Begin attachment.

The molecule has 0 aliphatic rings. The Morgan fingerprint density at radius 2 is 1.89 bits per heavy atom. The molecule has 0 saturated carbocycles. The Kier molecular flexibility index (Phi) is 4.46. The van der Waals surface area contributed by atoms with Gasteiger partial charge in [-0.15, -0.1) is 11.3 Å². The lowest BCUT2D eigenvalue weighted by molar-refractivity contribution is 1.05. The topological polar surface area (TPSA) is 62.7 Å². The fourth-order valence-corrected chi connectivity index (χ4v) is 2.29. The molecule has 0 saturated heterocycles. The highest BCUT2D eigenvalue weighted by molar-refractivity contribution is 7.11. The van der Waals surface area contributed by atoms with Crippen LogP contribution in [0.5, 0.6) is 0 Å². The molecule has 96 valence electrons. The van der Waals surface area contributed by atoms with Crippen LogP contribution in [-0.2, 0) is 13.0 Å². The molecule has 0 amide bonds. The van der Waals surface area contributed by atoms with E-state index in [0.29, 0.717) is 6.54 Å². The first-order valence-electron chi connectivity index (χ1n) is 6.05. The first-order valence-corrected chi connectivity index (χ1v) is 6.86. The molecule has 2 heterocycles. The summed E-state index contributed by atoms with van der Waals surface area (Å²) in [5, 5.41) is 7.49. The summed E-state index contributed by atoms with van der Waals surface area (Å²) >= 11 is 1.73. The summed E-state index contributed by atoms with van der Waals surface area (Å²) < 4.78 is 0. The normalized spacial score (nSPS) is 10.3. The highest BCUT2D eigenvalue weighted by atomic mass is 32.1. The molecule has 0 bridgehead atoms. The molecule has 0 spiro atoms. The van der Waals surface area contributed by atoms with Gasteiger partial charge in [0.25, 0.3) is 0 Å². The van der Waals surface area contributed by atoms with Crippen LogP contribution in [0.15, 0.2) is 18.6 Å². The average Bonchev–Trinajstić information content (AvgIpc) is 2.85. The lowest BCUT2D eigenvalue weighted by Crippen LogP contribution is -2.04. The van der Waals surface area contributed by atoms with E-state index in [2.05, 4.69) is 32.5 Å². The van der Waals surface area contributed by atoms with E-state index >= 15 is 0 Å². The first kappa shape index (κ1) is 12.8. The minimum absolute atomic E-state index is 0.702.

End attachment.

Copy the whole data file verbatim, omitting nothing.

The molecule has 0 aliphatic rings. The Morgan fingerprint density at radius 2 is 1.89 bits per heavy atom. The molecule has 0 saturated carbocycles. The Kier molecular flexibility index (Phi) is 4.46. The van der Waals surface area contributed by atoms with Gasteiger partial charge in [-0.15, -0.1) is 11.3 Å². The lowest BCUT2D eigenvalue weighted by molar-refractivity contribution is 1.05. The topological polar surface area (TPSA) is 62.7 Å². The fourth-order valence-corrected chi connectivity index (χ4v) is 2.29. The molecule has 0 saturated heterocycles. The highest BCUT2D eigenvalue weighted by molar-refractivity contribution is 7.11. The van der Waals surface area contributed by atoms with Crippen LogP contribution in [0.5, 0.6) is 0 Å². The molecule has 96 valence electrons. The van der Waals surface area contributed by atoms with Crippen LogP contribution in [-0.2, 0) is 13.0 Å². The molecule has 0 amide bonds. The van der Waals surface area contributed by atoms with E-state index in [0.29, 0.717) is 6.54 Å². The first-order valence-electron chi connectivity index (χ1n) is 6.05. The first-order valence-corrected chi connectivity index (χ1v) is 6.86. The molecule has 2 heterocycles. The summed E-state index contributed by atoms with van der Waals surface area (Å²) in [5, 5.41) is 7.49. The summed E-state index contributed by atoms with van der Waals surface area (Å²) >= 11 is 1.73. The summed E-state index contributed by atoms with van der Waals surface area (Å²) < 4.78 is 0. The normalized spacial score (nSPS) is 10.3. The highest BCUT2D eigenvalue weighted by atomic mass is 32.1. The molecule has 0 bridgehead atoms. The molecule has 0 spiro atoms. The van der Waals surface area contributed by atoms with Gasteiger partial charge in [0.25, 0.3) is 0 Å². The van der Waals surface area contributed by atoms with Crippen LogP contribution in [0.15, 0.2) is 18.6 Å². The average Bonchev–Trinajstić information content (AvgIpc) is 2.85. The lowest BCUT2D eigenvalue weighted by Crippen LogP contribution is -2.04. The van der Waals surface area contributed by atoms with E-state index in [2.05, 4.69) is 32.5 Å². The van der Waals surface area contributed by atoms with E-state index >= 15 is 0 Å². The first kappa shape index (κ1) is 12.8. The minimum absolute atomic E-state index is 0.702.